Decades of research have shown that "innovation diffusion campaigns are more likely to be successful if change agents identify and mobilize opinion leaders." P2 diffusion campaigns that target opinion leaders have been undertaken by several states (see the "State and Regional Efforts" portion of this hub). This approach tends to expedite the overall diffusion process and reduce the number of clients that change agents need to work with to achieve widespread adoption of alternative practices and technologies that achieve P2. The primary drawback to focusing innovation campaigns on opinion leaders is that it may appear that change agents are providing assistance to organizations that do not appear to really need it. In other words, often the organizations that need the innovations the least tend to be the first ones to adopt. Conversely, the organizations that need the assistance the most commonly do not have the resources or the confidence to risk on change, but opinion leaders or the actions of larger entities can motivate them.

Some companies choose to implement incremental practices based solely on observations of these practices at the mentor facilities. However, demonstrations and pilot trials are generally needed in the case of practices that require more extensive process change and/or more sophisticated technology implementation. Brief (several hours to several days) demonstrations of technologies can help reduce the perceived complexity associated with new technologies and encourage potential adopters to investigate the technology further. However, to fully reduce the perceived complexity and resolve site-specific implementation issues, pilot trials (often lasting several weeks to several months) are frequently required. The pilot trials enable the adopters to resolve complexity and compatibility issues and determine if/how they can successfully implement the technology in their specific application. Uncertainty and risk are reduced during the pilot trials to a point where the adopters become comfortable with the anticipated performance, become familiar with how to operate the equipment involved, and proceed with implementation.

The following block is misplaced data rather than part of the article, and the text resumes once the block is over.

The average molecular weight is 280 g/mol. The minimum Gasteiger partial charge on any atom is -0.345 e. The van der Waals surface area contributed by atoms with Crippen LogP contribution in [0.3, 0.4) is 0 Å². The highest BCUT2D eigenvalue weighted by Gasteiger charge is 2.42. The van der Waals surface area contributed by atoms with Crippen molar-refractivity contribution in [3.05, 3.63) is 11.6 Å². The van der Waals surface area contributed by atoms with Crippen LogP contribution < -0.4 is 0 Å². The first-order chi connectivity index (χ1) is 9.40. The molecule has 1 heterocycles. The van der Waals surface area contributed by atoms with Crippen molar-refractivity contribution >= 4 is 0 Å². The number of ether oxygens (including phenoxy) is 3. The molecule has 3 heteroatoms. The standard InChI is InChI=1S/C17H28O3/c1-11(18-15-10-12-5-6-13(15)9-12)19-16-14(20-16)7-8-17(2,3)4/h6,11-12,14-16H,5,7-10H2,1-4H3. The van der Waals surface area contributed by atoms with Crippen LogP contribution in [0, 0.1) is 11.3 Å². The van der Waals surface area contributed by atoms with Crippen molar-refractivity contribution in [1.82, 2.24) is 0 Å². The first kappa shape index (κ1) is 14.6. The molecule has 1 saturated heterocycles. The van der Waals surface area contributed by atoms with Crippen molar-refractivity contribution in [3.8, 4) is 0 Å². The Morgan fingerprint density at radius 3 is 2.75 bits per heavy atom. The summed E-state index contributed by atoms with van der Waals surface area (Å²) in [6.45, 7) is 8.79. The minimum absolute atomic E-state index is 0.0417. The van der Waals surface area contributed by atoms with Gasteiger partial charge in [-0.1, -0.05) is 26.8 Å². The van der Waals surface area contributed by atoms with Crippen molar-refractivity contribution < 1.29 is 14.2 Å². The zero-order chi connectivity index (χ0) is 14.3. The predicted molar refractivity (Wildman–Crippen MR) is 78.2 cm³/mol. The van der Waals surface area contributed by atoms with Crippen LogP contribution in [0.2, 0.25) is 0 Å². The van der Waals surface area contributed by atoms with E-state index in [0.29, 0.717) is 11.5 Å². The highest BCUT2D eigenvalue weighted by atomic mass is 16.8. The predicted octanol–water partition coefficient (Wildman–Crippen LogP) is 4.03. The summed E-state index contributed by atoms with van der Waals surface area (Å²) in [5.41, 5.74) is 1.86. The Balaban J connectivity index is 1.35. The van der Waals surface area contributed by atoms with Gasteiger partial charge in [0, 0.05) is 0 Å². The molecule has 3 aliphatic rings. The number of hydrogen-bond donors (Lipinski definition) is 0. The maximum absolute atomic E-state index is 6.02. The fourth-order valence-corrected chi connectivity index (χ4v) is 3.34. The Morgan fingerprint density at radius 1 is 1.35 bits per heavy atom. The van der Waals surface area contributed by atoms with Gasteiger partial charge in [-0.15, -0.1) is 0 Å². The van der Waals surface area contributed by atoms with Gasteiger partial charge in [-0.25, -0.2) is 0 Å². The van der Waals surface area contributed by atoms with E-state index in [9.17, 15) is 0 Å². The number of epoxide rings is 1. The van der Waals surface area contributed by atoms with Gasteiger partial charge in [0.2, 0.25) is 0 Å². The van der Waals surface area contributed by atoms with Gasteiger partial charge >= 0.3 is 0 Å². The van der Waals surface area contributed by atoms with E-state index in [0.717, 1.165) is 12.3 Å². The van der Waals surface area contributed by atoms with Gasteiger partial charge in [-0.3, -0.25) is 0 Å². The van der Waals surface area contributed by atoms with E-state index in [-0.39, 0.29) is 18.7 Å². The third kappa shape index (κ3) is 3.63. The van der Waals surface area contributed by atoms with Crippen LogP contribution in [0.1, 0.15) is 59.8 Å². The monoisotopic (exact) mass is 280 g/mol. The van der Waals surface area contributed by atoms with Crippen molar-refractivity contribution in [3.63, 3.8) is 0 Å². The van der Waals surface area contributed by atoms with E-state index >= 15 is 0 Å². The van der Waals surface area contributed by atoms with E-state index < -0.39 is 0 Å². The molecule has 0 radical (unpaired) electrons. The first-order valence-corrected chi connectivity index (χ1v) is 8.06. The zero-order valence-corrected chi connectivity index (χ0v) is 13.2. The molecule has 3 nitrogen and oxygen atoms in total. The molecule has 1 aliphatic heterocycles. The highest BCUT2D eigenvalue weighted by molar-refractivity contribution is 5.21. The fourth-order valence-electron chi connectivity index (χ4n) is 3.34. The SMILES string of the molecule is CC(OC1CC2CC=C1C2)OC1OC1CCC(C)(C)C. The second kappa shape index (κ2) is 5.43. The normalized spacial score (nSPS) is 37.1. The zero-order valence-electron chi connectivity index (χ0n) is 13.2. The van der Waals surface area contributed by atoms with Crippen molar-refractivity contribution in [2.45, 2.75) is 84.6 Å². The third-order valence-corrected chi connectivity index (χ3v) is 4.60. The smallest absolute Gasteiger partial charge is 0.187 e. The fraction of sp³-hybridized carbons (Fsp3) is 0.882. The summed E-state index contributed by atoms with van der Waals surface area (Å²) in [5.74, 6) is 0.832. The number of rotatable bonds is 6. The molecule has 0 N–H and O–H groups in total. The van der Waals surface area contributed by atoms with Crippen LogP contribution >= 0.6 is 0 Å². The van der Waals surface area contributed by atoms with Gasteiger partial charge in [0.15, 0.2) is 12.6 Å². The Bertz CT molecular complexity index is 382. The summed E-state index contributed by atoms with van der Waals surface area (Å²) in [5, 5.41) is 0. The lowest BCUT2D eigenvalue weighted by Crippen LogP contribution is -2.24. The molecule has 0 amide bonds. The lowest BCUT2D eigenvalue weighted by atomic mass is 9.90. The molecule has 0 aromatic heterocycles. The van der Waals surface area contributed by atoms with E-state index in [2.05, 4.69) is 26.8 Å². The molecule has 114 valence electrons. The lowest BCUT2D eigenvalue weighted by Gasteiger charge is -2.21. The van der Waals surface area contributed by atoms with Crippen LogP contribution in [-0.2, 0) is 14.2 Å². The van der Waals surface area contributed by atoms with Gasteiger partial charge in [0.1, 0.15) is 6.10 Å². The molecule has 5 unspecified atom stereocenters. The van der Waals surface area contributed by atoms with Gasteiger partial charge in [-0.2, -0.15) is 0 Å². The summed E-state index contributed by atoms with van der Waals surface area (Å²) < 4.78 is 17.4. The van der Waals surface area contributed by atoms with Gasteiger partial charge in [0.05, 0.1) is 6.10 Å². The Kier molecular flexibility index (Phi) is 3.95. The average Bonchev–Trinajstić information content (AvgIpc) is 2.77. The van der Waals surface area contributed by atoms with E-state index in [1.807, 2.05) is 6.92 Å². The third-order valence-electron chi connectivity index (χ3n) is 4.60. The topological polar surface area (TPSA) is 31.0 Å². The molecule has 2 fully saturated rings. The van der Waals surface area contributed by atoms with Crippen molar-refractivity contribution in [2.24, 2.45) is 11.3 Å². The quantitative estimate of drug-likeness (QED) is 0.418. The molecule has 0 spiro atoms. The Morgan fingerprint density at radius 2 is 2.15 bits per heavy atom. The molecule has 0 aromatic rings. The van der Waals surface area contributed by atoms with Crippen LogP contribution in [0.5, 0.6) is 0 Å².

Change agents should focus on conducting pilot trials of innovative P2 practices at the facilities of potential adopters with technical and monetary support from the stakeholders. The demonstrations and pilot trials will enable potential adopters to reduce the uncertainty associated with the previously unfamiliar practices. These activities will also help resolve compatibility issues associated with the incorporation of the practices into adopters' existing operations and address the perceived technical complexity of the innovation.


The Topic Hub™ is a product of the Pollution Prevention Resource Exchange (P2Rx)

The Technology Diffusion Topic Hub™ was developed by:

Great Lakes Regional Pollution Prevention Roundtable
Great Lakes Regional Pollution Prevention Roundtable
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Hub Last Updated: 12/9/2010

GLRPPR is a member of the Pollution Prevention Resource Exchange, a national network of regional information centers: NEWMOA (Northeast), WRRC (Southeast), GLRPPR (Great Lakes), ZeroWasteNet (Southwest), P2RIC (Plains), Peaks to Prairies (Mountain), WSPPN (Pacific Southwest), PPRC (Northwest).